Chancellor John W. Bardo
The Changing Role of the University in the Marketplace of Ideas
Faculty, staff, students, colleagues. Thank you for the opportunity to be with you today and to have a chance to talk with you about the future. As we proceed with higher education in the 21st century, we must challenge our long-held, and increasingly obsolete, attitudes about the role of the university in society. And in that regard, I want to talk around the notions of change and expected impacts on education because, as all of you already know, our future is defined by change.
Change is something we can fear, or something we can embrace.
Change is something we can be a part of, or something we can merely observe.
Change is something we can cause, or something we can simply wait for.
The recent $1 million gift from BB&T has set an important precedent for Western Carolina University. By allowing BB&T to shape the business school curriculum, with a new emphasis on the novels and, I daresay, the novel philosophies of Ayn Rand, we serve a valuable role in influencing beliefs about leadership, ethics and capitalism. As a result of our responsiveness to gifts such as this, we enhance the educational experience of our students, the intellectual development of our faculty, and the financial robustness of the institution.
This incredible partnership between the university and the business world is exactly the sort of change we need as we move into the future. It gives new meaning to that old phrase, “the marketplace of ideas.” Moving forward, we recognize that Western is uniquely positioned to be a change-agent in the marketplace of ideas.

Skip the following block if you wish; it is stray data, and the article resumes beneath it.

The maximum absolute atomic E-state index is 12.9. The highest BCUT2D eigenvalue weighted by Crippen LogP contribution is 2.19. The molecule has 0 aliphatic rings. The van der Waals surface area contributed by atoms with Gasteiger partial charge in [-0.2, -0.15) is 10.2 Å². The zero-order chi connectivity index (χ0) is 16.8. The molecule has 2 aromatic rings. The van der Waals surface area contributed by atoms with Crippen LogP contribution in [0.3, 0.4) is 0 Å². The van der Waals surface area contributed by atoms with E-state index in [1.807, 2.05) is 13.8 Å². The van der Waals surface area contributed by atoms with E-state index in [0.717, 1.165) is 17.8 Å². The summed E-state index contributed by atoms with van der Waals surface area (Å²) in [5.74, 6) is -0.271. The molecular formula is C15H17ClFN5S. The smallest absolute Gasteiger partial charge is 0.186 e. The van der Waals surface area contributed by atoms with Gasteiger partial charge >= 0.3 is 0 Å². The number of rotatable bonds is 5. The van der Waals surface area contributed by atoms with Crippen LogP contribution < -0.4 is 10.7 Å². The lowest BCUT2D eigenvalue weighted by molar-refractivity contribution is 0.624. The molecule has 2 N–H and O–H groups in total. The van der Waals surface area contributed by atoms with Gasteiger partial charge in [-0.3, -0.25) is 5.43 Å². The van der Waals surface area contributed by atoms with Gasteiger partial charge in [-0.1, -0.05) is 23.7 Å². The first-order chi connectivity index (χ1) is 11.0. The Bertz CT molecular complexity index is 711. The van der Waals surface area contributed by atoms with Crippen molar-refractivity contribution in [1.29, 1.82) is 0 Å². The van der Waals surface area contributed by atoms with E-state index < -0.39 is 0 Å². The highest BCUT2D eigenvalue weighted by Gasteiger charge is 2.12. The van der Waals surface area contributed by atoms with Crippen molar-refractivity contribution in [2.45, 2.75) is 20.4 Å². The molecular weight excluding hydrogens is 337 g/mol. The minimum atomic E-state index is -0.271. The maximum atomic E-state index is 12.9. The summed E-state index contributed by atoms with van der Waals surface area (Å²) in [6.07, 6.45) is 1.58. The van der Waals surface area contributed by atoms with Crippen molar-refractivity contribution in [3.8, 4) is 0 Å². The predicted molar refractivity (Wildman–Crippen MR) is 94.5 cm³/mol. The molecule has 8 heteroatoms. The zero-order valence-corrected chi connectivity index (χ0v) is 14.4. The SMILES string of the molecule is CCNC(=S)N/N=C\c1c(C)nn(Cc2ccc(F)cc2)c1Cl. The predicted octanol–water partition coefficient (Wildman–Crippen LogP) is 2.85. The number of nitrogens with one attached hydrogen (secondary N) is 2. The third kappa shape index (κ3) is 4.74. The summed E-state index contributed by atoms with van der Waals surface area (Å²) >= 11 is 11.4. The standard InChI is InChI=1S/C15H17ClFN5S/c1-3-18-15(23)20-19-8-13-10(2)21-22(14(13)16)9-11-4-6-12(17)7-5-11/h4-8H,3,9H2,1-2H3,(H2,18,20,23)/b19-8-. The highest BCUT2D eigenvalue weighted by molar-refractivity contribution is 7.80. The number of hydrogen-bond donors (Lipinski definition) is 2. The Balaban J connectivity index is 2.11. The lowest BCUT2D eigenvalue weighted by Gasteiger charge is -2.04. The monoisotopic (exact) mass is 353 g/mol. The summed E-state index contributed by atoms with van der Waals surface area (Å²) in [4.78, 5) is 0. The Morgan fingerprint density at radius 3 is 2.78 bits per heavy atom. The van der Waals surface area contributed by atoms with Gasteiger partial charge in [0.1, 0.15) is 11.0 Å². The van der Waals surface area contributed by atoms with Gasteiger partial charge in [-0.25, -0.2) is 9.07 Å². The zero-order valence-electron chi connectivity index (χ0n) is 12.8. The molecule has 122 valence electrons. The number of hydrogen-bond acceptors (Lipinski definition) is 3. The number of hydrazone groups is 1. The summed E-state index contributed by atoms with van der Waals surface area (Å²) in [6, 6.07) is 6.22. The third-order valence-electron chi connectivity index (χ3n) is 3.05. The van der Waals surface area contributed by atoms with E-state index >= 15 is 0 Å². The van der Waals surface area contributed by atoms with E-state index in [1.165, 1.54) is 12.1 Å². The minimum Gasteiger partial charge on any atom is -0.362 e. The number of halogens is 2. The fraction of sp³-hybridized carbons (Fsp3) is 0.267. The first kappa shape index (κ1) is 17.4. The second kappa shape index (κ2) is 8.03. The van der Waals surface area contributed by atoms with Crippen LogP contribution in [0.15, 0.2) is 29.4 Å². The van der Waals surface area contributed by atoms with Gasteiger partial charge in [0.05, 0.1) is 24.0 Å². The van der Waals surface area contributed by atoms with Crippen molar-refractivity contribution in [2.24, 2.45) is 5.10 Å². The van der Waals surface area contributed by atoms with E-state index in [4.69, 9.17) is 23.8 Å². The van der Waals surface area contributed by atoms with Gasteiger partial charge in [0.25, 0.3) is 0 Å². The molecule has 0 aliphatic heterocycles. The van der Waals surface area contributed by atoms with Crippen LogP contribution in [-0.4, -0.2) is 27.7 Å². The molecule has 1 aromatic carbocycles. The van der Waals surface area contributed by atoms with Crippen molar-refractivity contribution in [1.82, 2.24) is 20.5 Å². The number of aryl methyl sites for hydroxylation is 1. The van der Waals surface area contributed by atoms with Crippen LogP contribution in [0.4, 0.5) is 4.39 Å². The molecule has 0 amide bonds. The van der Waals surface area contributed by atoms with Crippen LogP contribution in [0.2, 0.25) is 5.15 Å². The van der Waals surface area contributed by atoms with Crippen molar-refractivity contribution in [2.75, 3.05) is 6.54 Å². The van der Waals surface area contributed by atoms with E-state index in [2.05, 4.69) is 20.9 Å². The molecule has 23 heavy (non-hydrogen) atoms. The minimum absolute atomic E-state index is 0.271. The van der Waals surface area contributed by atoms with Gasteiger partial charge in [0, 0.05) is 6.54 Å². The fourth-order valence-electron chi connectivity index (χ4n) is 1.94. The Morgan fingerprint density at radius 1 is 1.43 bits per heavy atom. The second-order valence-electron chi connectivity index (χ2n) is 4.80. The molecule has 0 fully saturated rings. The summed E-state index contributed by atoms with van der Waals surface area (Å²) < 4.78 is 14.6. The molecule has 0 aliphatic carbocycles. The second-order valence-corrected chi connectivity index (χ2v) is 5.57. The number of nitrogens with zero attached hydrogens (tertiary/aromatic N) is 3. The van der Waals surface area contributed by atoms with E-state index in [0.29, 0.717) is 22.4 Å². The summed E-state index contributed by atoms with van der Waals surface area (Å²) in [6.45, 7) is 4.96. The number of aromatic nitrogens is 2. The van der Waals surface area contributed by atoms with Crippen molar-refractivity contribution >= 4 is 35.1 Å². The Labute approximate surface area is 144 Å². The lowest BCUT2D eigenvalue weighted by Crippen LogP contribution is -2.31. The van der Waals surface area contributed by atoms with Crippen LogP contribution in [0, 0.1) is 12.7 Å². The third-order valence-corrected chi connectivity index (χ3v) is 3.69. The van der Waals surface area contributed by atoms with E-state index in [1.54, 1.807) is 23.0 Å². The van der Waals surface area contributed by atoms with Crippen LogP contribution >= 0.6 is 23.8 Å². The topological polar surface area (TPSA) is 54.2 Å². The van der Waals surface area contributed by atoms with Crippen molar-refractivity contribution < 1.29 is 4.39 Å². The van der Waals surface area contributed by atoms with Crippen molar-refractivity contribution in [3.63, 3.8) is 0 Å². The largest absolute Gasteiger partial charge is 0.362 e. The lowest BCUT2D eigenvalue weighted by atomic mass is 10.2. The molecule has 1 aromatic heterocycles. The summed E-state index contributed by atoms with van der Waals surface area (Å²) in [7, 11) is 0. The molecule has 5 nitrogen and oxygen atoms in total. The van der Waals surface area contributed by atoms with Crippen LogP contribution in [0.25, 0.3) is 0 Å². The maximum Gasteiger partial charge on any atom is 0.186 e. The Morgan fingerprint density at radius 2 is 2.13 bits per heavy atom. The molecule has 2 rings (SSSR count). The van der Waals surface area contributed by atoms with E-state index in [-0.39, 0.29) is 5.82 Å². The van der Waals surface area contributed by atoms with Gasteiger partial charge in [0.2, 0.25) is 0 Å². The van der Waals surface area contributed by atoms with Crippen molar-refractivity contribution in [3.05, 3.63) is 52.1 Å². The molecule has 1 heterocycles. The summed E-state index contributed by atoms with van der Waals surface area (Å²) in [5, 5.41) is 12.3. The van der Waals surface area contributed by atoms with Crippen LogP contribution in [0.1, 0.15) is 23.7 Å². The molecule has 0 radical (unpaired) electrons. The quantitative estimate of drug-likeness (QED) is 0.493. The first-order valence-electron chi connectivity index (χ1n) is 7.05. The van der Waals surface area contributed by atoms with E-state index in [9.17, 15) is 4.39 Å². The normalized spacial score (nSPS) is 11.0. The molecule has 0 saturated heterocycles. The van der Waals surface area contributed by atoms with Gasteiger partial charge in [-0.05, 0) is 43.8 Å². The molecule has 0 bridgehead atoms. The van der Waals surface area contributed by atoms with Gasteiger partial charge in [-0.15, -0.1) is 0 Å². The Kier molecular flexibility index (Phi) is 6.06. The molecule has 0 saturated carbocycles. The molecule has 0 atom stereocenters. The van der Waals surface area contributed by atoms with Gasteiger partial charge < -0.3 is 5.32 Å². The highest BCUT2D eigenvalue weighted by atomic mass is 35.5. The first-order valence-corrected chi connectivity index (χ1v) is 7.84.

Today, I am pleased to announce that change is not only coming, but that change has come.
Today, I can tell you that we are embarking on a new initiative. We are offering the business world a chance to shape the syllabus of every class in every department. In light of our mutually beneficial partnership with BB&T to establish the teachings of Ayn Rand in the business school, we recognize that other corporations would find it attractive to dictate course content across the broad range of all our departments, and would be eager to participate generously in making that possible.
These are challenging times for business and to thrive in the 21st century, business must find ways to influence thought and shape the leaders of the future. In challenge is opportunity and we see the opportunity in the unique convergence of interests shared by both the business world and the university. These are changing times and changing times demand that Western Carolina University assume a more proactive stance as a broker in the marketplace of ideas.
While we are still in the early stages of this process and I am constrained from naming any of the corporations with whom we are engaged in discussion, I want you to know that we have every reason to be excited about the potential of this initiative.
We are already negotiating with household names in the utility, pharmaceutical, finance, food service and chemical industries, and that is just the beginning. We are identifying the ways that their message can be delivered in every classroom of every department on campus. And the university will reap the rewards of this effort, I assure you. By reshaping our curriculum at their behest, Western demonstrates how it can play a valuable role in a changing economy.
There is a great deal that remains to be done. Change is difficult, but the alternative would be much harder on all of us. Well, I hope that this talk has stimulated some thinking regarding what might be accomplished as we move ahead to boldly reposition ourselves in the marketplace of ideas.
We are all engaged in the most important work there is: preparing young people for the future. I thank you very much for having me here today and for the opportunity to spend some time sharing with you my thoughts on the future of this institution. Best of luck in the rest of the academic year. Thank you.